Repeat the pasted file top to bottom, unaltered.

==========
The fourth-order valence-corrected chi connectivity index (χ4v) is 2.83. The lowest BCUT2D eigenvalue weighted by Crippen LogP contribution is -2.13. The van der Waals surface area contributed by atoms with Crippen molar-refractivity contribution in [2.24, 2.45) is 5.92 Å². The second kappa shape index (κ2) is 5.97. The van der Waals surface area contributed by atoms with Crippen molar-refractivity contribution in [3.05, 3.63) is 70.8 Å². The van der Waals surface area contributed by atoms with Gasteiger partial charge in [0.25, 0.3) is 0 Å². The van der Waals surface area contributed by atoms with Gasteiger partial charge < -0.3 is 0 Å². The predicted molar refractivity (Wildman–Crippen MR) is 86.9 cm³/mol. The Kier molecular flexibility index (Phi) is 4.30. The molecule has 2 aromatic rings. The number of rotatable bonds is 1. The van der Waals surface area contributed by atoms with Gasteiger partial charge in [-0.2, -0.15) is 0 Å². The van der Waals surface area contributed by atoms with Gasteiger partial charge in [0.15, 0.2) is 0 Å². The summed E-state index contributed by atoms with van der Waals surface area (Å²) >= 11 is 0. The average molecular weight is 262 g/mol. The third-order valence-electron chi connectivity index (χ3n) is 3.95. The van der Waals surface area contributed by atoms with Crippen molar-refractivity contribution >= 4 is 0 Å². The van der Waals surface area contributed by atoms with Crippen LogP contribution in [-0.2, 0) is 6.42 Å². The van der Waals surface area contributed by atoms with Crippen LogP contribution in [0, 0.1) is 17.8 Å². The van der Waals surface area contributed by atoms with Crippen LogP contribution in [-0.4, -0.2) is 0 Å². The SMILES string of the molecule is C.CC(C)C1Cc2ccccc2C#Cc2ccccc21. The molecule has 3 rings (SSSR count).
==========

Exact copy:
The fourth-order valence-corrected chi connectivity index (χ4v) is 2.83. The lowest BCUT2D eigenvalue weighted by Crippen LogP contribution is -2.13. The van der Waals surface area contributed by atoms with Crippen molar-refractivity contribution in [2.24, 2.45) is 5.92 Å². The second kappa shape index (κ2) is 5.97. The van der Waals surface area contributed by atoms with Crippen molar-refractivity contribution in [3.05, 3.63) is 70.8 Å². The van der Waals surface area contributed by atoms with Gasteiger partial charge in [0.25, 0.3) is 0 Å². The van der Waals surface area contributed by atoms with Gasteiger partial charge < -0.3 is 0 Å². The predicted molar refractivity (Wildman–Crippen MR) is 86.9 cm³/mol. The Kier molecular flexibility index (Phi) is 4.30. The molecule has 2 aromatic rings. The number of rotatable bonds is 1. The van der Waals surface area contributed by atoms with Gasteiger partial charge in [-0.2, -0.15) is 0 Å². The van der Waals surface area contributed by atoms with Gasteiger partial charge in [0.15, 0.2) is 0 Å². The summed E-state index contributed by atoms with van der Waals surface area (Å²) >= 11 is 0. The average molecular weight is 262 g/mol. The third-order valence-electron chi connectivity index (χ3n) is 3.95. The van der Waals surface area contributed by atoms with Crippen molar-refractivity contribution >= 4 is 0 Å². The van der Waals surface area contributed by atoms with Crippen LogP contribution in [-0.2, 0) is 6.42 Å². The van der Waals surface area contributed by atoms with Crippen LogP contribution in [0, 0.1) is 17.8 Å². The van der Waals surface area contributed by atoms with Crippen LogP contribution in [-0.4, -0.2) is 0 Å². The SMILES string of the molecule is C.CC(C)C1Cc2ccccc2C#Cc2ccccc21. The molecule has 3 rings (SSSR count).